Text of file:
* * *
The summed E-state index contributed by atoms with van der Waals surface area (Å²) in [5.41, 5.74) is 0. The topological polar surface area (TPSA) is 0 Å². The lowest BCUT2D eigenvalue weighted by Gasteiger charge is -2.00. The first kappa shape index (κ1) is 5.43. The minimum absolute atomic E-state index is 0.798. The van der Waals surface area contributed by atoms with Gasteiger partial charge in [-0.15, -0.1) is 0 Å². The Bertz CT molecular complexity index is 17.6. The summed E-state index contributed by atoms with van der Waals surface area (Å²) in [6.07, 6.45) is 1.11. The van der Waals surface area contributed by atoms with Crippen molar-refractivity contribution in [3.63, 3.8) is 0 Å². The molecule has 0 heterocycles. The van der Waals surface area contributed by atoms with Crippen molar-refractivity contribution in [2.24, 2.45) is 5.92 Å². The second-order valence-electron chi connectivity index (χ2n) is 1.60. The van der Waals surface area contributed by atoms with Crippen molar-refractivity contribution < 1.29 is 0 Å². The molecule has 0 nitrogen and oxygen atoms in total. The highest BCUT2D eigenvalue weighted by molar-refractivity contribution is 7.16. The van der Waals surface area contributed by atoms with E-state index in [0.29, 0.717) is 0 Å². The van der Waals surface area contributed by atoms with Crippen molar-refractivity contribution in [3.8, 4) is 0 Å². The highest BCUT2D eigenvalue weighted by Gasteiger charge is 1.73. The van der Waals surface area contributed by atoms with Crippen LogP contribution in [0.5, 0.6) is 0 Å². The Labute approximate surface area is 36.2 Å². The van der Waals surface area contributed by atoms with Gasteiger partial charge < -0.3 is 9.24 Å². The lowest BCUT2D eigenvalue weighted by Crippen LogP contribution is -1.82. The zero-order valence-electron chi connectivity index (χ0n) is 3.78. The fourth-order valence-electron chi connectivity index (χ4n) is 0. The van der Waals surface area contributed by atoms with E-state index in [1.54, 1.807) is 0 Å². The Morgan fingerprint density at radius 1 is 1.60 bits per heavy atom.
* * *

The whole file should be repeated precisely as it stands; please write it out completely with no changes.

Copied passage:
The summed E-state index contributed by atoms with van der Waals surface area (Å²) in [5.41, 5.74) is 0. The topological polar surface area (TPSA) is 0 Å². The lowest BCUT2D eigenvalue weighted by Gasteiger charge is -2.00. The first kappa shape index (κ1) is 5.43. The minimum absolute atomic E-state index is 0.798. The van der Waals surface area contributed by atoms with Gasteiger partial charge in [-0.15, -0.1) is 0 Å². The Bertz CT molecular complexity index is 17.6. The summed E-state index contributed by atoms with van der Waals surface area (Å²) in [6.07, 6.45) is 1.11. The van der Waals surface area contributed by atoms with Crippen molar-refractivity contribution in [3.63, 3.8) is 0 Å². The molecule has 0 heterocycles. The van der Waals surface area contributed by atoms with Crippen molar-refractivity contribution in [2.24, 2.45) is 5.92 Å². The second-order valence-electron chi connectivity index (χ2n) is 1.60. The van der Waals surface area contributed by atoms with Crippen molar-refractivity contribution < 1.29 is 0 Å². The molecule has 0 nitrogen and oxygen atoms in total. The highest BCUT2D eigenvalue weighted by molar-refractivity contribution is 7.16. The van der Waals surface area contributed by atoms with E-state index in [0.29, 0.717) is 0 Å². The van der Waals surface area contributed by atoms with Crippen molar-refractivity contribution in [3.8, 4) is 0 Å². The highest BCUT2D eigenvalue weighted by Gasteiger charge is 1.73. The van der Waals surface area contributed by atoms with Crippen LogP contribution in [0.5, 0.6) is 0 Å². The Labute approximate surface area is 36.2 Å². The van der Waals surface area contributed by atoms with Gasteiger partial charge < -0.3 is 9.24 Å². The lowest BCUT2D eigenvalue weighted by Crippen LogP contribution is -1.82. The zero-order valence-electron chi connectivity index (χ0n) is 3.78. The fourth-order valence-electron chi connectivity index (χ4n) is 0. The van der Waals surface area contributed by atoms with E-state index in [1.54, 1.807) is 0 Å². The Morgan fingerprint density at radius 1 is 1.60 bits per heavy atom.